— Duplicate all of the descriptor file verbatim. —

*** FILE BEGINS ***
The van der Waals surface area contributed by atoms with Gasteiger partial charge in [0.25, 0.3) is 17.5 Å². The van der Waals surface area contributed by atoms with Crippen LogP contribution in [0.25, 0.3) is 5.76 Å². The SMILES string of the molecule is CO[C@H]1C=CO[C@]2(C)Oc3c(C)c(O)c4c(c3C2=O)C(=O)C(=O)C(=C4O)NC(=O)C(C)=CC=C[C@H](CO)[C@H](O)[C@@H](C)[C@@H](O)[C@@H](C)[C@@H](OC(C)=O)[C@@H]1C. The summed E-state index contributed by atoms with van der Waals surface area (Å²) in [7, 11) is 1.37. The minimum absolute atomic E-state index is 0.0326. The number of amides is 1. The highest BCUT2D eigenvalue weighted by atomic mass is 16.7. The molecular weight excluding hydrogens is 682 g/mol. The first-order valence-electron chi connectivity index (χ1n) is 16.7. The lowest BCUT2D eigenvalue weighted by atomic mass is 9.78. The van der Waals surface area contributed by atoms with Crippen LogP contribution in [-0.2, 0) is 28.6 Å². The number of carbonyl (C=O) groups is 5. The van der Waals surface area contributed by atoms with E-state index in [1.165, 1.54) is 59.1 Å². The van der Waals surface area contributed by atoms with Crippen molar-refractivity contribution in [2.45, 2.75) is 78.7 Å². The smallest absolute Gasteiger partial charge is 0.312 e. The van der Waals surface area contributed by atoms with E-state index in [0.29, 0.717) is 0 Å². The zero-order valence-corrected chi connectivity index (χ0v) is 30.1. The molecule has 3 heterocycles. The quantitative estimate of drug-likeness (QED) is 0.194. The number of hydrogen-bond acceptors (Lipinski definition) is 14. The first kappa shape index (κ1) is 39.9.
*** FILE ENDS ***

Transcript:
The van der Waals surface area contributed by atoms with Gasteiger partial charge in [0.25, 0.3) is 17.5 Å². The van der Waals surface area contributed by atoms with Crippen LogP contribution in [0.25, 0.3) is 5.76 Å². The SMILES string of the molecule is CO[C@H]1C=CO[C@]2(C)Oc3c(C)c(O)c4c(c3C2=O)C(=O)C(=O)C(=C4O)NC(=O)C(C)=CC=C[C@H](CO)[C@H](O)[C@@H](C)[C@@H](O)[C@@H](C)[C@@H](OC(C)=O)[C@@H]1C. The summed E-state index contributed by atoms with van der Waals surface area (Å²) in [7, 11) is 1.37. The minimum absolute atomic E-state index is 0.0326. The number of amides is 1. The highest BCUT2D eigenvalue weighted by atomic mass is 16.7. The molecular weight excluding hydrogens is 682 g/mol. The first-order valence-electron chi connectivity index (χ1n) is 16.7. The lowest BCUT2D eigenvalue weighted by atomic mass is 9.78. The van der Waals surface area contributed by atoms with Crippen LogP contribution in [-0.2, 0) is 28.6 Å². The number of carbonyl (C=O) groups is 5. The van der Waals surface area contributed by atoms with E-state index in [1.165, 1.54) is 59.1 Å². The van der Waals surface area contributed by atoms with Crippen molar-refractivity contribution in [2.45, 2.75) is 78.7 Å². The smallest absolute Gasteiger partial charge is 0.312 e. The van der Waals surface area contributed by atoms with E-state index in [0.29, 0.717) is 0 Å². The zero-order valence-corrected chi connectivity index (χ0v) is 30.1. The molecule has 3 heterocycles. The quantitative estimate of drug-likeness (QED) is 0.194. The number of hydrogen-bond acceptors (Lipinski definition) is 14. The first kappa shape index (κ1) is 39.9.